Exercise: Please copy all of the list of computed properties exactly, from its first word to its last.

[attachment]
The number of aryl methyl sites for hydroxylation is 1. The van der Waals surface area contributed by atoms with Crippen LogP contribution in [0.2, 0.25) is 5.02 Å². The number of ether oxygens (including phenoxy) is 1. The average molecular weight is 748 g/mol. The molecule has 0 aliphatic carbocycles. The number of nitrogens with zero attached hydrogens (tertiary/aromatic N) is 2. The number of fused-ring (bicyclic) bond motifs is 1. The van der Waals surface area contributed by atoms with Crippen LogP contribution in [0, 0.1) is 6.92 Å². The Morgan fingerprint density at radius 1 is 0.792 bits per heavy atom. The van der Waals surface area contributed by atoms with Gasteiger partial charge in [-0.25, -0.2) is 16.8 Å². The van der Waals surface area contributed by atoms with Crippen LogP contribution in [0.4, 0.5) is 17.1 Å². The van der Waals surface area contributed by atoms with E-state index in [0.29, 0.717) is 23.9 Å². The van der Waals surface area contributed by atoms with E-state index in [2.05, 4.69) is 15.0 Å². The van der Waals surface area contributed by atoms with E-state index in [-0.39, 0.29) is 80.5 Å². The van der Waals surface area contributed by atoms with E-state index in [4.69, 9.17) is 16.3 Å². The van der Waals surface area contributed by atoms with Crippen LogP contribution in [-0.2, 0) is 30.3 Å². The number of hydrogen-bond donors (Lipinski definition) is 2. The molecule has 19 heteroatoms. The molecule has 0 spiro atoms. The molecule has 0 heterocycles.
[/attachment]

The number of aryl methyl sites for hydroxylation is 1. The van der Waals surface area contributed by atoms with Crippen LogP contribution in [0.2, 0.25) is 5.02 Å². The number of ether oxygens (including phenoxy) is 1. The average molecular weight is 748 g/mol. The molecule has 0 aliphatic carbocycles. The number of nitrogens with zero attached hydrogens (tertiary/aromatic N) is 2. The number of fused-ring (bicyclic) bond motifs is 1. The van der Waals surface area contributed by atoms with Crippen LogP contribution in [0, 0.1) is 6.92 Å². The Morgan fingerprint density at radius 1 is 0.792 bits per heavy atom. The van der Waals surface area contributed by atoms with Gasteiger partial charge in [-0.25, -0.2) is 16.8 Å². The van der Waals surface area contributed by atoms with Crippen LogP contribution in [0.4, 0.5) is 17.1 Å². The van der Waals surface area contributed by atoms with E-state index in [0.29, 0.717) is 23.9 Å². The van der Waals surface area contributed by atoms with E-state index in [2.05, 4.69) is 15.0 Å². The van der Waals surface area contributed by atoms with E-state index in [-0.39, 0.29) is 80.5 Å². The van der Waals surface area contributed by atoms with E-state index in [4.69, 9.17) is 16.3 Å². The van der Waals surface area contributed by atoms with Crippen LogP contribution in [-0.2, 0) is 30.3 Å². The number of hydrogen-bond donors (Lipinski definition) is 2. The molecule has 19 heteroatoms. The molecule has 0 spiro atoms. The molecule has 0 heterocycles.